FIJI NEWS
November 10, 2012 12:00:00 AM
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Fiji’s new Constitution should ensure that social justice and the common good reign supreme and not allow corporate greed to dominate our economy and politics and keep our people in poverty.

This was the statement of Ecumenical Centre for Research, Education and Advocacy’s Father Kevin Barr during the Constitution Commission’s seminar on Constitution and Poverty at the University of the South Pacific last night.

“Our constitution provides one important way whereby steps can be taken to eradicate poverty in our land and provide guidelines for true people-centred development through principles of social justice and the common good,” he said.

“We have so much poverty and inequality in Fiji and our Constitution must address it directly and seriously.”

“Poverty is a multi-dimensional problem with a variety of causes, solutions and implications for society.  There is no one easy quick-fix solution.  But it is important to note that poverty and inequality most often result from a complex system of power relationships built into the structures of society.”

 “Currently in Fiji there are at least about 35% of the population living below the poverty line and another 30% living not far above the poverty line.  Thus roughly two thirds of our population either lives in poverty or close to it,” said Father Barr.

He said while the 1997 Constitution (chapter 4) contained a bill of rights which spelt out the rights of citizens in Fiji, it talked about our rights to the things which should keep us out of poverty but did not say how these rights can be delivered in reality.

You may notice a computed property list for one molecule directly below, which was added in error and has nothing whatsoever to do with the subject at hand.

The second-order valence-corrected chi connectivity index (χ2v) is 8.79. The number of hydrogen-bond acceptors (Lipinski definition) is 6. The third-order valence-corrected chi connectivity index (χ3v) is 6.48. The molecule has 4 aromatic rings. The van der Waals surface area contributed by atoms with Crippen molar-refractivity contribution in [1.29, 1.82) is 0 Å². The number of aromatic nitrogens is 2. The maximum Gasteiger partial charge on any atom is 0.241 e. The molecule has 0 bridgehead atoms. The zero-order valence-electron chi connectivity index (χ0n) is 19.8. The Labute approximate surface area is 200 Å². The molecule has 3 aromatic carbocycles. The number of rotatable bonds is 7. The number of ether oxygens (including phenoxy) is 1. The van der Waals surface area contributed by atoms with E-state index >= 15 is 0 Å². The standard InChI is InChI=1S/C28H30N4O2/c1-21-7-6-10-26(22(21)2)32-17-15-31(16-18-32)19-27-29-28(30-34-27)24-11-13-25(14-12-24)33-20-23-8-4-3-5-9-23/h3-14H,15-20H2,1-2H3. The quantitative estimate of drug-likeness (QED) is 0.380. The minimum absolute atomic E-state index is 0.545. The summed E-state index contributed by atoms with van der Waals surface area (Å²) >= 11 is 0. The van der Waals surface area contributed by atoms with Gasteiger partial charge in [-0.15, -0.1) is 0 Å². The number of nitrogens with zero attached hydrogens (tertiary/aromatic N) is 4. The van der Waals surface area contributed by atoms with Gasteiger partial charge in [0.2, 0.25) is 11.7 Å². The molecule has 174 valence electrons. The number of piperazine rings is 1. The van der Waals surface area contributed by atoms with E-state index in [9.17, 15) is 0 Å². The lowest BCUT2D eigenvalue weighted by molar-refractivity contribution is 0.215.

“While human rights can be enshrined in a constitution, we need to keep in mind that human rights must be made actionable through appropriate legislation and people must be made aware of those rights and how they can claim them.”

“People must be empowered to mobilise themselves and demands those rights and structural changes need to be made in society if people’s rights are to become effective.”

Father Barr said the Constitution needs to spell out the rights of all the people to their basic needs and it needs an economic/political system which is people-centred and works for the common good – not for the benefit only of a few.

“Moreover the Constitution needs to spell out principles whereby, at the time of elections, political parties must publicly account for contributions they receive from the private sector or individuals.”

“The Constitution should also demand that government pays special attention to the poor and marginalised in society and ensures that everyone can meet their basic needs and poverty and gross inequality are eliminated,” he concluded.

By Reginald Chandar







 

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